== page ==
Nonetheless, despite his interest in the stars and in science fiction, by the time Heinlein graduated high school in 1924, his burning ambition was to become a Naval Officer. Unfortunately for him, older brother Rex Heinlein had already entered the Naval Academy and regulations strongly discouraged having more than one family member enrolled at a time. So the pragmatic younger Heinlein enrolled himself instead at Kansas City Community College -- while he began an ambitious letter writing campaign. That year senator James A. Reed received a total of 100 letters requesting appointment to Annapolis; fully half of these were from one young man, Robert Anson Heinlein. Heinlein was admitted to the Naval Academy at Annapolis in June of 1925.

By 1929 he had graduated with the equivalent of a B.A. in Naval Engineering. He ranked fifth in his class academically, but unfortunately for Heinlein demerits for discipline issues (such as taking off on a self-declared holiday for two weeks) lowered his standing to 20th in his class of 243. Interestingly his records show that he was initially to be a candidate for a Rhodes Scholarship, but the entry was crossed out, and no such honor was ever conferred.

Although Heinlein received the rank of Ensign and entered service after graduation, his naval career was soon cut short by a bout of pulmonary tuberculosis; he recovered but was left permanently weakened. Shortly after, he began to experience chronic sea sickness, which further weakened his physical state. He was granted early retirement, with the rank of lieutenant, in 1934. Meanwhile Heinlein had two years earlier married feisty would-be riveter Leslyn MacDonald Heinlein, who may have been the role model for many of his early science fiction heroines. With Leslyn by his side he tempered his need for rest and recuperation, with his efforts to find a new career. They traveled to Colorado where Heinlein tried silver mining, but soon quit the venture when his financial backer was gunned down. He then enrolled at UCLA's graduate school for Advanced Engineering, Mathematics, and Architecture, but left after several weeks.

Then in 1938 his work with EPIC (End Poverty In California), and Socialist politician Upton Sinclair, led Heinlein to consider becoming a politician. He had strong ideals and a lot of powerful notions about the proper relationship between citizen and government (many of them embodied in his posthumously published For Us the Living), but he lost his bid for the 59th District California State Assembly seat to incumbent Republican candidate Charles W. Lyons. He may have lost because the EPIC movement, with which he was associated, was simply losing its following -- but he was not helped by the fact that the wily and more experienced Lyons had cross-filed his name on the Democratic ticket.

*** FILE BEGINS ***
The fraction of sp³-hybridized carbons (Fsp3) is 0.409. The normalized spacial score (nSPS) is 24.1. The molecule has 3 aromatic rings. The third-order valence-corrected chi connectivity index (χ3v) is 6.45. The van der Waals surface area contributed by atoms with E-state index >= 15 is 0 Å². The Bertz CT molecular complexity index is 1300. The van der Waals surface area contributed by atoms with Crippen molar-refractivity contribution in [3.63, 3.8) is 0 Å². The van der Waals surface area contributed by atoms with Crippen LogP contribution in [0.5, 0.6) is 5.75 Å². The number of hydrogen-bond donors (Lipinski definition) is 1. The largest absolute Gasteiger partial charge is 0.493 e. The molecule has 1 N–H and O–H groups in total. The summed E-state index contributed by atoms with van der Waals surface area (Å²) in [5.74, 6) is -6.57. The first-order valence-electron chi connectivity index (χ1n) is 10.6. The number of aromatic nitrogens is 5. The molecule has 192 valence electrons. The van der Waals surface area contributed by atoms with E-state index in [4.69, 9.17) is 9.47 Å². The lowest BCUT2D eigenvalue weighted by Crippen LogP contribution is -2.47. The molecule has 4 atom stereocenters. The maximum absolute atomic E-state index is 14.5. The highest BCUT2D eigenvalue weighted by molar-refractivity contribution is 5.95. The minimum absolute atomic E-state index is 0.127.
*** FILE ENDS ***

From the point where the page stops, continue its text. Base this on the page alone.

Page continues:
It was sometime after the election, as the defeated Heinlein was struggling to scrape by on his meager retirement salary -- while also making payments on a new house -- that he read about a short story contest offered by Thrilling Wonder Stories. A prize of $50 awaited the author of the best short story, and amateurs would be allowed to contribute. Feeling he could surely turn out something as good as the pulp schlock printed in Thrilling Wonder, the determined Heinlein sat down and began writing. But when he was done he found he had surpassed his goal. The story, "Life Line", seemed too good for the likes of Thrilling Wonder. Instead he decided to send it off to the better caliber Astounding Science Fiction, where he met success at last. Not only did editor John W. Campbell Jr. publish the story (it appeared in August, 1939), but also he paid Heinlein a handsome $70. Furthermore, he saw Heinlein as being just the sort of writer he had been looking for -- someone with the imagination, talent, and class to take science fiction stories to the next level -- and he encouraged him to write more.

Over the next 10 years Campbell published most of Heinlein's work (including longer, serialized works, such as Methuselah's Children). In fact, at one point, so much of Robert Heinlein's fiction filled the magazine that Campbell had to print some of the stories under aliases. Among the more noteworthy stories from this period include "Solution Unsatisfactory" (May 1941), which foreshadowed the nuclear stalemate; "By His Bootstraps" (October 1941), a story which is still considered one of the most ingenious of all time travel tales; and "Universe" (May 1941), the story that introduced the concept of generation starships.